The Winter Children is a haunting mystery from Lulu Taylor, author of The Snow Angel.
Behind a selfless act of kindness lies dark intentions....
Olivia and Dan Felbeck are blissfully happy when their longed-for twins arrive after years of IVF. At the same time, they make the move to Renniston Hall, a huge Elizabethan house that belongs to absent friends.
Living rent-free in a small part of the unmodernised house, once a boarding school, they can begin to enjoy the family life they've always wanted. But there is a secret at the heart of their family, one that Olivia does not yet know. And the house, too, holds its darkness deep within it....
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Not really a book I enjoyed
I just don't understand the positive reviews
Well... I have been thinking about this. On the positive side it was well written in terms of the prose flowing, no irritating illogical words thrown in to distract (such as one book where everyone 'went' instead of 'said') and I did listen to the end which I can't say for many of the books I have disliked.
- it is very, very, slow. The author seems to use 100 words when 5 would have done. I love atmospheric, descriptive books but this is just more like a long series of actions and unnecessary additions: 'then Olivia walked around the room and picked up the baby then put his little shoes on him and then his little bonnet that she got from that shop in London when they were newly married....' of course this is a made up example but it drove me mad. There was a mildly interesting opening paragraph which is a pretty unlikely seeming situation but makes you want to see where it goes, then it literally stops. There is endless information about the lives of the characters without really going anywhere or sparking any interest. You do learn about their history but it is not very surprising and I found it difficult to really even care what happened to any of these people.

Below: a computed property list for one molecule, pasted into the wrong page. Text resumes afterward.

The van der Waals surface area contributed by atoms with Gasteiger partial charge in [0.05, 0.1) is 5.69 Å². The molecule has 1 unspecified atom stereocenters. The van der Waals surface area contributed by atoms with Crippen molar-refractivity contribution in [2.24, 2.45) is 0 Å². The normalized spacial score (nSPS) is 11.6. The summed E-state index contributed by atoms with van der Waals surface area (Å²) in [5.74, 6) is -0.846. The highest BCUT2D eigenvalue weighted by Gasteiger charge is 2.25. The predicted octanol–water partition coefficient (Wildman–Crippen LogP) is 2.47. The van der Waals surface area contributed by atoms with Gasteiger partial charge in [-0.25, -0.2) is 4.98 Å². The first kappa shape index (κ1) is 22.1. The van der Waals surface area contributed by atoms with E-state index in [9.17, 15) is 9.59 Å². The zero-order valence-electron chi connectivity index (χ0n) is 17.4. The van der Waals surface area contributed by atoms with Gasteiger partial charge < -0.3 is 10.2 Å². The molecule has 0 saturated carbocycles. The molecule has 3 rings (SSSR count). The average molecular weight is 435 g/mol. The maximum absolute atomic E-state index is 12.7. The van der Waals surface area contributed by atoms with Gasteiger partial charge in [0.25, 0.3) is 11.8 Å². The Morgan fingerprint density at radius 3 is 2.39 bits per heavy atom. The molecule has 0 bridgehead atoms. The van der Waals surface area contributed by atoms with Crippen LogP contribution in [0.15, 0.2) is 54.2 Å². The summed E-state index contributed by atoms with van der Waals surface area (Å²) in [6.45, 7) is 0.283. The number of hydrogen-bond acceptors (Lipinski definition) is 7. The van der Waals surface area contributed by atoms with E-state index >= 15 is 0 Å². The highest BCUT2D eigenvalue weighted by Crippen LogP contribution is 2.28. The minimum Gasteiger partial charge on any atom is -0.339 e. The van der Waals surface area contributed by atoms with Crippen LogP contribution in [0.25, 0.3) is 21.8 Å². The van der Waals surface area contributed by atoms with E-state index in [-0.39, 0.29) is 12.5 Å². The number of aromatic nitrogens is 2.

- So much of the book is about motherhood. It is about the feelings of the various women for their children and lots of descriptions of the various children and their relationships. I wondered if perhaps this is why I seemed to find the book so dull compared to most of the reviewers. Not being a parent myself perhaps it is difficult for me to relate to any of this. Some of it was borderline cringe-inducing (she is a fierce goddess defending her children, as one example - I don't recall the exact quote but along these lines.)
- There was a scene towards the end when I wondered if I was going to change my mind (the last scene with Dan and Cheska) when I suddenly started to feel so much more sympathy for the characters, but even that was ruined by Cheska suddenly becoming improbable and unlikeable again.
- There really wasn't any mystery. It wasn't difficult to see where it was going and though I perhaps didn't know how all the relationships were going to end up I also didn't much care.
- For God's sake Argentina isn't always that warm! It felt like the 'Switzerland' and the 'Argentina' scenes were just chose for their pretty names and connotations and no real believable background was given to life in either of these places.
I am considering the new Clare North book as I loved the first fifteen lives of Harry August
The first part of the last scene between Cheska and Dan, I felt a lot of sympathy for her and it briefly became a bit more believable.
Well Olivia - obviously she couldn't be cut but I would have made her much more sympathetic and likeable.
I realise my view is very different to most reviewers and therefore perhaps donMt let it put you off!
I love the narrator, she is so believable as the different characters.
- Emma Jones